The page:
Engineering arose from the need to harness increasingly complicated knowledge to provide solutions for humanity. Simple needs were addressed by individuals. As the needs grew, the number of designers/implementers increased, as did the number of disciplines that needed to be addressed. This drove a transition from artisans to craftsmen to teams of craftsmen. As knowledge advanced, the craftsmen included scientists, and then discipline specialists and engineers. Relatively isolated products could be successfully designed often in a single discipline. As product s applied multiple disciplines, teams of scientists and engineers formed to address solutions.
Systems Engineering had its formal beginning in the major weapons programs and logistics of World War II (although systems approaches can be found in communications systems earlier in the 20th century)1 . Systems Engineering grew through its application in Cold War activities that required various suppliers to work together but lost visibility through the 1970’s and 80’s as companies brought varied disciplines “in-house” to control IP and quality. During this time, many issues driven by complexity were being discovered and (re-)addressed by the software community. By the early 1990’s, the rise of Mechatronics and larger systems of systems (such as the Global Positioning System) brought the need to revisit formal processes for analyzing, designing and managing project developments. The International Council on Systems Engineering (INCOSE) formed to address this need (1995)2.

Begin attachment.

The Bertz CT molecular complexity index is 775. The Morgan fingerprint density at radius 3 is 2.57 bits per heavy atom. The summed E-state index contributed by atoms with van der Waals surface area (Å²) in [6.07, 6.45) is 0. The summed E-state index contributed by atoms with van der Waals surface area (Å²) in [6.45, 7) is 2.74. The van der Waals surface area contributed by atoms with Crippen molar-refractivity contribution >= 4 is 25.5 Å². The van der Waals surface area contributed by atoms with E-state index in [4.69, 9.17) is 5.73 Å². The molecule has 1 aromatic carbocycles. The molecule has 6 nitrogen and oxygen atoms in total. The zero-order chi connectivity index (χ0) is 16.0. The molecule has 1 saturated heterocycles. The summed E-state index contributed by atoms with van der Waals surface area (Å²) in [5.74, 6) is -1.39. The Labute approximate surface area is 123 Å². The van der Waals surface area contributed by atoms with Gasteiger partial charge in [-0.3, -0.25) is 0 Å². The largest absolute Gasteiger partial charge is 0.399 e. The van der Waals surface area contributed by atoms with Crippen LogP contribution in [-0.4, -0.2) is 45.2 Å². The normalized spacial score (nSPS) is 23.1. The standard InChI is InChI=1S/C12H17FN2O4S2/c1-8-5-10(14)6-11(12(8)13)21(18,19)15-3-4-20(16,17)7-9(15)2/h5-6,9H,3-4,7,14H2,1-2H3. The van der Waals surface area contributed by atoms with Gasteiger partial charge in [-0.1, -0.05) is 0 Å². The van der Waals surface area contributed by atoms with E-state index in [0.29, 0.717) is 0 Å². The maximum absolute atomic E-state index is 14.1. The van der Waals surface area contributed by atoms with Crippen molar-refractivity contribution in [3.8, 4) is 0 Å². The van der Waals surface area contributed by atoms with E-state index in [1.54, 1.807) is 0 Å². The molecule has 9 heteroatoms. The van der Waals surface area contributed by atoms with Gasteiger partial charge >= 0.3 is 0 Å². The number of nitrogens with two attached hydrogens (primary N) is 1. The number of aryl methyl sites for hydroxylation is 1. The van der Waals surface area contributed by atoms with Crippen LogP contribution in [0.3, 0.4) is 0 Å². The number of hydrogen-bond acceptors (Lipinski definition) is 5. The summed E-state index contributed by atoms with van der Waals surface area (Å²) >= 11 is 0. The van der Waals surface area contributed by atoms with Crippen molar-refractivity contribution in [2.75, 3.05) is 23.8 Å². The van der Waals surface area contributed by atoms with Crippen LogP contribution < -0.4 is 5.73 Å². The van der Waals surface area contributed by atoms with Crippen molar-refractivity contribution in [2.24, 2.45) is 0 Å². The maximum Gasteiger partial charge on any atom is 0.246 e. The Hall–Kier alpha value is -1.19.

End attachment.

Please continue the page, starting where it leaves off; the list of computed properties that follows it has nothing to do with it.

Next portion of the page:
INCOSE has made splendid progress in formalizing and promoting engineering practices as applied to systems. I recommend contributing to the discipline and organization, by becoming a member INCOSE and joining a chapter and participating in working groups3. Bring and share your skills, experience and perspectives.
This juncture offers the opportunity to examine current formalism and offer additions and perspective for practicing engineers.
- From INCOSE – the International Council on Systems Engineering, Encyclopedia Britannica.
- Originally formed as NCOSE (National Council on Systems Engineering) in 1990, the organization expanded its scope to INCOSE in 1995. Some history here.
- We have been members of INCOSE since 1997 and associated with chapters when they were available locally.